The independent Jewish kingdom of the second and first centuries BC – the Hasmonean state – had a turbulent and bloody history. That story is extensively commemorated in various pseudo-scriptures, although we can’t be exactly sure about the correspondence between historical events and literary representation. But some of these texts exercised enormous power over later generations of both Jews and Christians.
One very lively field of research these days is the so-called Old Testament Pseudepigrapha, about which I have posted on multiple occasions. Between roughly 200 BC and 200 AD, Jewish and Christian writers created a substantial body of texts that were attributed to Old Testament figures, including Enoch, Ezra, Baruch, Isaiah, and many others. The “pseudo” refers to the fact that these works are falsely titled or attributed, rather than necessarily false. We now have some fine editions and translations of these works. (The website Early Jewish Writings is also a great resource).
Commonly, such works depicted common events in the guise of prophecies by an ancient sage. In the canonical Bible, this is the approach used in the Book of Daniel, which describes the events of the 160s BC in the form of a retroactive prophecy from centuries beforehand. Later generations, though, took the “prophecies” as authentic predictions of future times, and these books did much to shape expectations about messianic and apocalyptic times. Among the most influential of such texts, we find for instance 1 Enoch, the Testaments of the Twelve Patriarchs, and the Psalms of Solomon.
Sometimes, we can link such works quite precisely to specific named events and individuals. The Psalms of Solomon, for instance, are clearly directed against the Hasmonean dynasty of the first century BC, and they specifically refer to the Roman capture of Jerusalem in 63 BC:
When the sinner waxed proud, with a battering-ram he cast down fortified walls,
And Thou didst not restrain (him).
Alien nations ascended Thine altar,
They trampled (it) proudly with their sandals.
Although this is debated, some scholars attribute another Psalm , 17, to the later capture of the city by Herod and his Roman allies, in 37 BC. That would fit the denunciations of the alien king (Herod was an Idumean). That psalm matters so much historically because it so clearly expresses the belief in a coming Davidic messiah:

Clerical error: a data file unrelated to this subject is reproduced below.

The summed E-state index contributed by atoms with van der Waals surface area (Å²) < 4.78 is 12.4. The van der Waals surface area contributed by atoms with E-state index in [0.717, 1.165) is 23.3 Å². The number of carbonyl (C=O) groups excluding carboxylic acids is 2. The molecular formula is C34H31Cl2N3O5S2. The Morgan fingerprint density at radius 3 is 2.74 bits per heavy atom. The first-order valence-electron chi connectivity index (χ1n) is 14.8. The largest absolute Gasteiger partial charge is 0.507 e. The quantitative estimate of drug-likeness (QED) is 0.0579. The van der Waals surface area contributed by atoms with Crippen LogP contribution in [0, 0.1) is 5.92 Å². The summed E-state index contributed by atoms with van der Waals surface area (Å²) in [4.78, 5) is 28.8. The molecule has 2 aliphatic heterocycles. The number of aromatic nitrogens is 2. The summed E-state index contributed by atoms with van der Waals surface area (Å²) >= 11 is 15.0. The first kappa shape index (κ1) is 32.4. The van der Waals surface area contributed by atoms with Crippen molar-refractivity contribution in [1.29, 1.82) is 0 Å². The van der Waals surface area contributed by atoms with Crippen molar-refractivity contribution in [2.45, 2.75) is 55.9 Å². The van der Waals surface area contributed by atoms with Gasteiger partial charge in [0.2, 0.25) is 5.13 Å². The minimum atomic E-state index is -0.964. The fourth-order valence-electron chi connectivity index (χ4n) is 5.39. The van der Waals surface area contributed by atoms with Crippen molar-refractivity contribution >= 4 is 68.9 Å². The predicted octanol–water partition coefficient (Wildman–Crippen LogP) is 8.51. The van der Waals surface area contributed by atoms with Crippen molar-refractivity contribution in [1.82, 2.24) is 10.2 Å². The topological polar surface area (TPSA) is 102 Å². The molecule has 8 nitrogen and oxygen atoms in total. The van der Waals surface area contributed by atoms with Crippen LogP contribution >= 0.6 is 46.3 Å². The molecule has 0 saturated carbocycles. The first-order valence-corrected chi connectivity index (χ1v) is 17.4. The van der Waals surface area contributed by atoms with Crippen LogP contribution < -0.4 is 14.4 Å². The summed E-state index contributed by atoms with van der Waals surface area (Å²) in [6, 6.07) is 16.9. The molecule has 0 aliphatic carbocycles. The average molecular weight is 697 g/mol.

Behold, O Lord, and raise up unto them their king, the son of David,
At the time in which Thou seest, O God, that he may reign over Israel Thy servant
And that he may purge Jerusalem from nations that trample (her) down to destruction.
Wisely, righteously he shall thrust out sinners from (the) inheritance,
He shall destroy the pride of the sinner as a potter’s vessel.
With a rod of iron he shall break in pieces all their substance,
He shall destroy the godless nations with the word of his mouth;
At his rebuke nations shall flee before him,
And he shall reprove sinners for the thoughts of their heart.
When the Jerusalem Temple fell in 70 AD, the event was recorded in multiple pseudo-prophecies, including 2 Baruch, the Apocalypse of Abraham, and the Apocalypse of Ezra.
It would be very useful indeed if we could understand all the works in this way, but scholars differ widely on the exact dating of many of these allusive writings, and of the people cited in such cryptic form. Suppose that a given work describes an evil and oppressive high priest who pollutes the Temple. So is this one priest in the 140s BC, or another in the 70s BC? Or might it refer to a completely different story a century after that? Scholars being what they are, we can find any number of candidates for particular characters in these prophecies. Making matters worse, most of these texts have gone through multiple rewritings at different stages in time.
The Hasmonean state that existed from the 160s through the 60s BC was a fertile breeding ground for pseudo-scriptures. Internal conflicts raged throughout its history, sometimes rising to the level of civil wars and insurrections, ands the Hasmoneans brutally suppressed their opponents. The pathological violence associated with that dynasty, especially under Alexander Jannaeus, was at least comparable to anything under Herod or the Romans. Moreover, through most of their rule, the rulers combined the offices of prince/king with that of high priest, so their acts were inevitably framed in a religious context. When the priest-king Alexander massacred thousands of participants at the Feast of Tabernacles, and within the Temple precincts, it was difficult not to present his acts in religious and even cosmic terms.
In the next post, I’ll suggest some of the ways in which the surviving scriptural literature preserves open or veiled allusions to the kings, lords and priests of the time.